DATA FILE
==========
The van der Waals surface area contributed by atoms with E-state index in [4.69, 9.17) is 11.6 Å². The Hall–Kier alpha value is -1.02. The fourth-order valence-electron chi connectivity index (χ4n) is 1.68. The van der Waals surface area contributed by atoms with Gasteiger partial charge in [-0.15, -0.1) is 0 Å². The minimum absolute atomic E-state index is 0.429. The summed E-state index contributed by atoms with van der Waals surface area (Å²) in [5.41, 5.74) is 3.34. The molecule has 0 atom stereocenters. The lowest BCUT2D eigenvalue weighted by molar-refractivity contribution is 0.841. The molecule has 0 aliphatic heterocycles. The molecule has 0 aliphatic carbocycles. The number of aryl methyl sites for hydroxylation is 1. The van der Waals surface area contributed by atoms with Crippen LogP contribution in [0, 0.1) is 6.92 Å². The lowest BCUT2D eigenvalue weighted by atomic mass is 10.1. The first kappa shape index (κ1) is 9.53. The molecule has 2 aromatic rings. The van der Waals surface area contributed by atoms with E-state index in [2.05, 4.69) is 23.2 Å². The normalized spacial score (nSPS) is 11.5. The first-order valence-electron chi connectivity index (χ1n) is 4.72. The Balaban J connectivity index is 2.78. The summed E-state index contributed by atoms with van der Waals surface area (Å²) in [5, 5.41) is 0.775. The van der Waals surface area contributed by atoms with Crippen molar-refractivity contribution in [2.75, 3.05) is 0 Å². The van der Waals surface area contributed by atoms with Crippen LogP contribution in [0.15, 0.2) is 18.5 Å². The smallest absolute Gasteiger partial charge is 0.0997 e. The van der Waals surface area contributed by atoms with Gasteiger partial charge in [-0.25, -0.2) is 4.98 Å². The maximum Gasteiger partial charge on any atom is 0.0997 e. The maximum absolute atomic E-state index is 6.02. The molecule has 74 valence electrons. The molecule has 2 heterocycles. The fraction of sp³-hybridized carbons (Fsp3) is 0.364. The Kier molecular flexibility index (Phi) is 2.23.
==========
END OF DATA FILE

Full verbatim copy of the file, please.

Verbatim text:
The van der Waals surface area contributed by atoms with E-state index in [4.69, 9.17) is 11.6 Å². The Hall–Kier alpha value is -1.02. The fourth-order valence-electron chi connectivity index (χ4n) is 1.68. The van der Waals surface area contributed by atoms with Gasteiger partial charge in [-0.15, -0.1) is 0 Å². The minimum absolute atomic E-state index is 0.429. The summed E-state index contributed by atoms with van der Waals surface area (Å²) in [5.41, 5.74) is 3.34. The molecule has 0 atom stereocenters. The lowest BCUT2D eigenvalue weighted by molar-refractivity contribution is 0.841. The molecule has 0 aliphatic heterocycles. The molecule has 0 aliphatic carbocycles. The number of aryl methyl sites for hydroxylation is 1. The van der Waals surface area contributed by atoms with Crippen LogP contribution in [0, 0.1) is 6.92 Å². The lowest BCUT2D eigenvalue weighted by atomic mass is 10.1. The first kappa shape index (κ1) is 9.53. The molecule has 2 aromatic rings. The van der Waals surface area contributed by atoms with E-state index in [2.05, 4.69) is 23.2 Å². The normalized spacial score (nSPS) is 11.5. The first-order valence-electron chi connectivity index (χ1n) is 4.72. The Balaban J connectivity index is 2.78. The summed E-state index contributed by atoms with van der Waals surface area (Å²) in [5, 5.41) is 0.775. The van der Waals surface area contributed by atoms with Crippen molar-refractivity contribution in [2.75, 3.05) is 0 Å². The van der Waals surface area contributed by atoms with Crippen LogP contribution in [0.15, 0.2) is 18.5 Å². The smallest absolute Gasteiger partial charge is 0.0997 e. The van der Waals surface area contributed by atoms with Gasteiger partial charge in [-0.25, -0.2) is 4.98 Å². The maximum Gasteiger partial charge on any atom is 0.0997 e. The maximum absolute atomic E-state index is 6.02. The molecule has 74 valence electrons. The molecule has 2 heterocycles. The fraction of sp³-hybridized carbons (Fsp3) is 0.364. The Kier molecular flexibility index (Phi) is 2.23.